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Mossad chief heads to Qatar amid reports of 'breakthrough' in Hamas cease-fire talks

Mossad's David Barnea traveled to Qatar Friday is set to meet in Doha with Qatari Prime Minister Mohammed Al Thani, as momentum builds for a Gaza ceasefire, hostage-release deal.
(L-R) Israel's domestic security agency 'Shin Bet' chief Ronen Bar, Mossad Director David Barnea, and army Chief of Staff Herzi Halevi talk as they arrive for a ceremony marking Holocaust Remembrance Day for the six million Jews killed during World War II, at the Yad Vashem Holocaust Memorial in Jerusalem on May 5, 2024. (Photo by Menahem Kahana / AFP) (Photo by MENAHEM KAHANA/AFP via Getty Images)

Mossad Director David Barnea is set to arrive Friday in Doha for talks on a cease-fire and hostage- and prisoner-release deal between Israel and the Palestinian group Hamas. 

Barnea, the channel reported will be in Qatar for a half a day ans is expected to return to Israel Friday evening. Shin Bet Director Ronen Bar and Nitzan Alon, the Israeli coordinator on missing and hostages, did not join Barnea, but continue to work in coordination with him on the issue, according to Israeli Channel 12. 

Israel’s public broadcaster, Kan, reported that Barnea is set to meet in Doha with Qatari Prime Minister Mohammed Al Thani. It is unclear whether US or Egyptian officials will join the meeting. According to Kan, Bar and Alon will join Barnea at the next meeting, if there is one, depending on the results of Friday’s talks. Senior security officials told Kan that the talks could last as long as a month. 

“The response of Hamas is good, and we can say there is a breakthrough, but there are still significant unsolved issues which could block the negotiations,” an unnamed security source told Ynet. The report said a lower-level Israeli mission had traveled to Qatar before Barnea's arrival to assist him.

The Israeli security cabinet approved Barnea’s Doha visit Thursday evening. During the meeting, far right National Security Minister Itamar Ben-Gvir, who objects to a deal that would see a full Israeli military withdrawal from Gaza, accused Prime Minister Benjamin Netanyahu of disregarding the opinions of the cabinet on the matter. 

“From what I understand, after this meeting, the real meeting will convene,” Ben-Gvir said, slamming Netanyahu, Channel 12 reported.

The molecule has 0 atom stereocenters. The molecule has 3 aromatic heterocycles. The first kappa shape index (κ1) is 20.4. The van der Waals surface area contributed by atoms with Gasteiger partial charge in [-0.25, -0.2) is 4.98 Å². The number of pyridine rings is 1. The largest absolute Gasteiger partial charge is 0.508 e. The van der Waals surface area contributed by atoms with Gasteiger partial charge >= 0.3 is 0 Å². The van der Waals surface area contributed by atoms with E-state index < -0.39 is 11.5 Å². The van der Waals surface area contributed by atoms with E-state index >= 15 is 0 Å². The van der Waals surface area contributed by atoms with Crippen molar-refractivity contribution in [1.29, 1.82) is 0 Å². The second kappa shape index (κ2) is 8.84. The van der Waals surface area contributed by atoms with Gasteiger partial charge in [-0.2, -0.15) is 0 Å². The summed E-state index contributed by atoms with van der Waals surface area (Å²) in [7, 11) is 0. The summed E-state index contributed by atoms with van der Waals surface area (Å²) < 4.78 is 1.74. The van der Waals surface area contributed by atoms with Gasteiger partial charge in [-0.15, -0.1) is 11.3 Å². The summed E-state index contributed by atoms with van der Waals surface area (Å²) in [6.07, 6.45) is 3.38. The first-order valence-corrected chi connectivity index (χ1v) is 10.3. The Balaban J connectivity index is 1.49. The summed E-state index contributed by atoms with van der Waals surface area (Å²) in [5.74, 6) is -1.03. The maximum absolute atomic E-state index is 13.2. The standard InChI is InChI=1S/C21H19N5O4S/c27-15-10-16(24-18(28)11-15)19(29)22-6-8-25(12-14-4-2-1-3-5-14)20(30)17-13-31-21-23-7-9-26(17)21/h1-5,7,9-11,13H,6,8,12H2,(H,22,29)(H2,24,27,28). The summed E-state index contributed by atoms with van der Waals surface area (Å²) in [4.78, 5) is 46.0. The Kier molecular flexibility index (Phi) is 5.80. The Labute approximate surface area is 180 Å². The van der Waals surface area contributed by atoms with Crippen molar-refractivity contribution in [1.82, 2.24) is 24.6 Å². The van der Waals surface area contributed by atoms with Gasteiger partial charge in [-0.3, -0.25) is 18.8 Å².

“We are here just as a decoration,” said Ben-Gvir. “Once finished, you [Netanyahu] and [Defense Minister Yoav] Gallant will sit down with the chiefs of the security agencies and decide everything. . . . If you are taking decisions on your own, then this is on you. You are alone with that responsibility.”

Netanyahu had convened the security cabinet after speaking by phone with US President Joe Biden. The two leaders “discussed ongoing efforts to finalize a ceasefire deal together with the release of hostages, as outlined by President Biden and endorsed by the UN Security Council, the G7, and countries around the world,” said a readout issued by the White House after the conversation. 

The readout also stated that Biden and Netanyahu had discussed Hamas' recent response to the latest cease-fire proposal. “The president welcomed the prime minister’s decision to authorize his negotiators to engage with US, Qatari, and Egyptian mediators in an effort to close out the deal,” it read.

The proposal

The current proposal on the table was initiated by Israel and made public on May 31 by the US president. 

It includes three phases. The first phase would begin with a six-week pause in the fighting and the release of female, wounded and elderly hostages in return for scores of Palestinian prisoners held in Israeli jails. Israel would also withdraw from major population centers in Gaza and facilitate a surge in humanitarian assistance. Also during this phase, Palestinians would be allowed to go back to their homes, including in northern Gaza, humanitarian aid flows would be significantly increased, and Israel and Hamas would negotiate the parameters for permanently ending the fighting. The second phase would see the complete cessation of hostilities, the release of the other hostages, and the complete withdrawal of Israeli troops. The third phase would be the reconstruction of Gaza.

Hamas' response, relayed via Qatar, has not been published. Still, Ynet reported that Hamas has rejected an Israeli demand to discuss several issues during the first phase and not only the number of Palestinian prisoners to be released. Israel would like to discuss, among other things, the demilitarization of Gaza, according to Ynet. Another disagreement concerns the length of the negotiations. Hamas is requesting that talks continue uninterrupted until a deal on the second and third phases is reached. Israel fears that this approach is a ruse by Hamas to drag talks out for months without the release of males and soldier held hostage, the outlet said.

Hamas official Basem Naim told Al-Monitor Wednesday, “We have responded with some ideas to bridge the gap and can guarantee reaching a deal.”